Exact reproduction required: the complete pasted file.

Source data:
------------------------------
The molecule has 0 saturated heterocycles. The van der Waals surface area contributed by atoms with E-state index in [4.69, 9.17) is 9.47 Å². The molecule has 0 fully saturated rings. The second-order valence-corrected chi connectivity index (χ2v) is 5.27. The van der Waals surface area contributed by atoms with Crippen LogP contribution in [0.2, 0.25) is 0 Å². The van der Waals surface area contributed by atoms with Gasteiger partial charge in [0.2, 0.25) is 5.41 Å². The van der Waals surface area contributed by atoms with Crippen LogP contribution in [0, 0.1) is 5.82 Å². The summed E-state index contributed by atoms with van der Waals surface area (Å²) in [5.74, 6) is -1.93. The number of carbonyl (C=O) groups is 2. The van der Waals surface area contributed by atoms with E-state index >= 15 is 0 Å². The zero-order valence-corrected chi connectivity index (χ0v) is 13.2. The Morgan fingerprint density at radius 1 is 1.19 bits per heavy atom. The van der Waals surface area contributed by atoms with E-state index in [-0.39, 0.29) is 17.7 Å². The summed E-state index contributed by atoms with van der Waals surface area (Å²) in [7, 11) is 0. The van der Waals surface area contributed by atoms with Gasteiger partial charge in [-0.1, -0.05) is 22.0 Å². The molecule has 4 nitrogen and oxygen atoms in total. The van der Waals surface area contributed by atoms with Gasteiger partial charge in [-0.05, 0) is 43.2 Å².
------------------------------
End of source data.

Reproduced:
The molecule has 0 saturated heterocycles. The van der Waals surface area contributed by atoms with E-state index in [4.69, 9.17) is 9.47 Å². The molecule has 0 fully saturated rings. The second-order valence-corrected chi connectivity index (χ2v) is 5.27. The van der Waals surface area contributed by atoms with Crippen LogP contribution in [0.2, 0.25) is 0 Å². The van der Waals surface area contributed by atoms with Gasteiger partial charge in [0.2, 0.25) is 5.41 Å². The van der Waals surface area contributed by atoms with Crippen LogP contribution in [0, 0.1) is 5.82 Å². The summed E-state index contributed by atoms with van der Waals surface area (Å²) in [5.74, 6) is -1.93. The number of carbonyl (C=O) groups is 2. The van der Waals surface area contributed by atoms with E-state index >= 15 is 0 Å². The zero-order valence-corrected chi connectivity index (χ0v) is 13.2. The Morgan fingerprint density at radius 1 is 1.19 bits per heavy atom. The van der Waals surface area contributed by atoms with E-state index in [-0.39, 0.29) is 17.7 Å². The summed E-state index contributed by atoms with van der Waals surface area (Å²) in [7, 11) is 0. The van der Waals surface area contributed by atoms with Gasteiger partial charge in [-0.1, -0.05) is 22.0 Å². The molecule has 4 nitrogen and oxygen atoms in total. The van der Waals surface area contributed by atoms with Gasteiger partial charge in [-0.05, 0) is 43.2 Å².